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Top Fifty Films of the 40s — Number Twenty-One

#21 — Shadow of a Doubt (Alfred Hitchcock, 1943) Family is a twisty, tricky thing. For Charlie (Teresa Wright), a cheery teenager in a small California town, the imminent arrival of her uncle, also named Charlie (Joseph Cotten), is cause

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Top Fifty Films of the 40s — Number Twenty-Eight

#28 — Notorious (Alfred Hitchcock, 1946) It seems Notorious began with a desire on the part of director Alfred Hitchock to cast Ingrid Bergman as a woman involved in deceits and duplicitous machinations at the highest levels. This inkling would

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Top Fifty Films of the 40s — Number Thirty-Two

#32 — Suspicion (Alfred Hitchcock, 1941) Alfred Hitchcock had an abundance of theses he kept circling around to during his career, a natural outcome of his prolific nature and usual ability to take his pick of projects. That’s a significant

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Top Fifty Films of the 40s — Number Thirty-Eight

#38 — Rebecca (Alfred Hitchcock, 1940) Rebecca holds a unique place in Oscar lore as the sole Alfred Hitchcock film to nab the Best Picture trophy (or Outstanding Production, as it was still called at the time). The famously unrewarded

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Top Fifty Films of the 50s — Number Four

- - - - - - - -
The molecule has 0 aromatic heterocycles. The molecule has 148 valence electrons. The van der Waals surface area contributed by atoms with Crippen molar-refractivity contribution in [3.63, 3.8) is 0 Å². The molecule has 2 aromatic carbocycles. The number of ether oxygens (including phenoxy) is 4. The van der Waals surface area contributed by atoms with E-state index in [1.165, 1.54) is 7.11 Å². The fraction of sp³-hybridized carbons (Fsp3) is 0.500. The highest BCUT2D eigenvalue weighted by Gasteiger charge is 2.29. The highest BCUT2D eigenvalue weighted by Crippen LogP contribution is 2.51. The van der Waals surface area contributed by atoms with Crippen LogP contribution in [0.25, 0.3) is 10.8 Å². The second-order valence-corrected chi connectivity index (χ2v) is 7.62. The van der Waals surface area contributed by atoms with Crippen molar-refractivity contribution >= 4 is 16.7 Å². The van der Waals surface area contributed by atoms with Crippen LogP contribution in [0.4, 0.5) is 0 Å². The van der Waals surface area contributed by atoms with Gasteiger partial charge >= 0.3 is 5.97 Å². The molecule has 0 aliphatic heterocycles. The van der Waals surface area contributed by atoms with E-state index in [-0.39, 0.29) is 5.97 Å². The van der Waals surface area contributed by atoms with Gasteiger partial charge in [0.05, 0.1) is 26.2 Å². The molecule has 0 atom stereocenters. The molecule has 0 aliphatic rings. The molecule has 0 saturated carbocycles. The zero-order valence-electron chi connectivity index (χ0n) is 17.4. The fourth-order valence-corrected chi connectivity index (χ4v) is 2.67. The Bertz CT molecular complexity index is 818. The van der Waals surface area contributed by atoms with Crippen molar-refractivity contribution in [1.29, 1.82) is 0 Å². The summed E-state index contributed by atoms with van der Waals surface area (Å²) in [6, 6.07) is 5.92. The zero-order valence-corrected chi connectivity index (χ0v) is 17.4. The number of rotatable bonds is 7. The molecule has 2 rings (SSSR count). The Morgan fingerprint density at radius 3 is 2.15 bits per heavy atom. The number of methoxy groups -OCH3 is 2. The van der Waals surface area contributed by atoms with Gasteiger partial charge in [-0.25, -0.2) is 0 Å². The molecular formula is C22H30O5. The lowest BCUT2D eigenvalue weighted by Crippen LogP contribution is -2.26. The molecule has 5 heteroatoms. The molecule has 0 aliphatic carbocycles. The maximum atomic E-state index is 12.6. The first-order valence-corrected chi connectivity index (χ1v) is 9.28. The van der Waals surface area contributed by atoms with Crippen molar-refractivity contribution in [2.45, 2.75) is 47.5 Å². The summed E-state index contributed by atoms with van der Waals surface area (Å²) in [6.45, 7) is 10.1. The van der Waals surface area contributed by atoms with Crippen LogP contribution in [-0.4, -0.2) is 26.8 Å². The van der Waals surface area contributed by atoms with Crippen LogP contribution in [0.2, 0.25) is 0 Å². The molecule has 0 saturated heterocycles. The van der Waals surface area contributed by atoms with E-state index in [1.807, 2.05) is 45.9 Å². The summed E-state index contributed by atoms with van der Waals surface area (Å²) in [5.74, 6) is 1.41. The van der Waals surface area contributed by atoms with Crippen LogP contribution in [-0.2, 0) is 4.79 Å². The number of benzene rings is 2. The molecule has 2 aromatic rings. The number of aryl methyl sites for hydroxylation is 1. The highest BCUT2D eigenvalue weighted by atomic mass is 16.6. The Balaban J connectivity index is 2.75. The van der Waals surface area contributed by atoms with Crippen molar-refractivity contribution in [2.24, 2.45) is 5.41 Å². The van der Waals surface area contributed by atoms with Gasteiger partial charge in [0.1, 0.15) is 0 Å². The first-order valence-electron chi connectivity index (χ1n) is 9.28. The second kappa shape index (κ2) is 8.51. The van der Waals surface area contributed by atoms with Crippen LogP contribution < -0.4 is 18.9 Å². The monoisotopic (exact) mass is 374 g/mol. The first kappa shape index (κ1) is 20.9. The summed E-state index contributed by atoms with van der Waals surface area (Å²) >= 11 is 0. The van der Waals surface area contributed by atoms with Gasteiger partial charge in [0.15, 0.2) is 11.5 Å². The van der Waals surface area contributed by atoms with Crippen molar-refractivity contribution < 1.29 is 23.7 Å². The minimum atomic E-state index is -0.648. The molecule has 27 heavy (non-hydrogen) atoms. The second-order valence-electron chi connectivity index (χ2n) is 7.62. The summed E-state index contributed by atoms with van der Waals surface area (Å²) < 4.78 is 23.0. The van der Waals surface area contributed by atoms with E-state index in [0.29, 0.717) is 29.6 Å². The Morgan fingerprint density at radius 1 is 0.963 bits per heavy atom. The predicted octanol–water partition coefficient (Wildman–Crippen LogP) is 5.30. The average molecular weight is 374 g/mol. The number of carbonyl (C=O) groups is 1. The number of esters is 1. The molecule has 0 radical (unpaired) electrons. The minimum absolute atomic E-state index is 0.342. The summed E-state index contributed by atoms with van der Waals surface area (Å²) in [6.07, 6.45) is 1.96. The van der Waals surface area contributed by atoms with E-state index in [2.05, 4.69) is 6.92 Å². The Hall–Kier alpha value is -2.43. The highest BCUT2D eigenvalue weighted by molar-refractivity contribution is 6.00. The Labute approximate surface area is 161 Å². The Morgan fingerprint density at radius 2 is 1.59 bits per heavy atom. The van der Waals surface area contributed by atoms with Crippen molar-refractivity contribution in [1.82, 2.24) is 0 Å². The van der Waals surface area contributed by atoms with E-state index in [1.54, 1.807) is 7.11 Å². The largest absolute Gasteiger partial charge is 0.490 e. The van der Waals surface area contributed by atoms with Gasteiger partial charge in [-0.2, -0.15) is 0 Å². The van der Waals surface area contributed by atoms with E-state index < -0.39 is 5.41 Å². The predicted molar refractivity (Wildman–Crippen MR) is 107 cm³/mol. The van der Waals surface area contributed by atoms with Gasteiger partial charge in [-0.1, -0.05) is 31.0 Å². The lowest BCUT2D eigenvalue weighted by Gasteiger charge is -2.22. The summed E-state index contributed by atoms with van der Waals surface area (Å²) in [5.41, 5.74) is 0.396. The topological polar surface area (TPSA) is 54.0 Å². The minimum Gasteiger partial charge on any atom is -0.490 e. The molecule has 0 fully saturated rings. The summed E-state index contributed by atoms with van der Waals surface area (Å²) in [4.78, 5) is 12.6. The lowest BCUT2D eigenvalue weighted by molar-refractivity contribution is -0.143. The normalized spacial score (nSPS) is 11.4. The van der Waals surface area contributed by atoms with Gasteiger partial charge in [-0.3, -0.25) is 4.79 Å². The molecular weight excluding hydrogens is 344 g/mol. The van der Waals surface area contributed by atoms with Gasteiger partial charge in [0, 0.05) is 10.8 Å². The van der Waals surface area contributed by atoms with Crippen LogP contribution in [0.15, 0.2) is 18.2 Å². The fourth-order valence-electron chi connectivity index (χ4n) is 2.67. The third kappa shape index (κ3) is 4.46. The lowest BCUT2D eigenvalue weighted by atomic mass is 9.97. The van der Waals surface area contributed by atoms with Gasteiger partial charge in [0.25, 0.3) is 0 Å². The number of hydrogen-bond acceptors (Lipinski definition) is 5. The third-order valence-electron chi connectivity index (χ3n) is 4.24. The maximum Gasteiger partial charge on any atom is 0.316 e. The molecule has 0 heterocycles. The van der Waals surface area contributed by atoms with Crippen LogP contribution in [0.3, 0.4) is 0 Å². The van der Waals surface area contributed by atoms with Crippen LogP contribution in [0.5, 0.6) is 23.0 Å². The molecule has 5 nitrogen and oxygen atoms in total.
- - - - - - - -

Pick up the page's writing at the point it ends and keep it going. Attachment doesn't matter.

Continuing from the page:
#4 — Strangers on a Train (Alfred Hitchcock, 1951) The films of Alfred Hitchcock are ideally suited for clip reels, which can skew perception of them a bit. Moreso than Billy Wilder, John Ford, or any of his other rough

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Top Fifty Films of the 50s — Number Seven

It’s probably impossible to pinpoint the first Alfred Hitchcock-designed image I was exposed to, but I know the single shot that stands as the first I really saw. It’s arguably his most famous, certainly in a neck and neck race

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Donahue, Hitchcock, Lang, Scorsese and Tedeschi, West

The Sacrament (Ti West, 2014). Following a couple elegant, artful horror features, West finally goes where all modern directors with a propensity to scare must. The Sacrament is a “found footage” that relies on the conceit of a couple Vice

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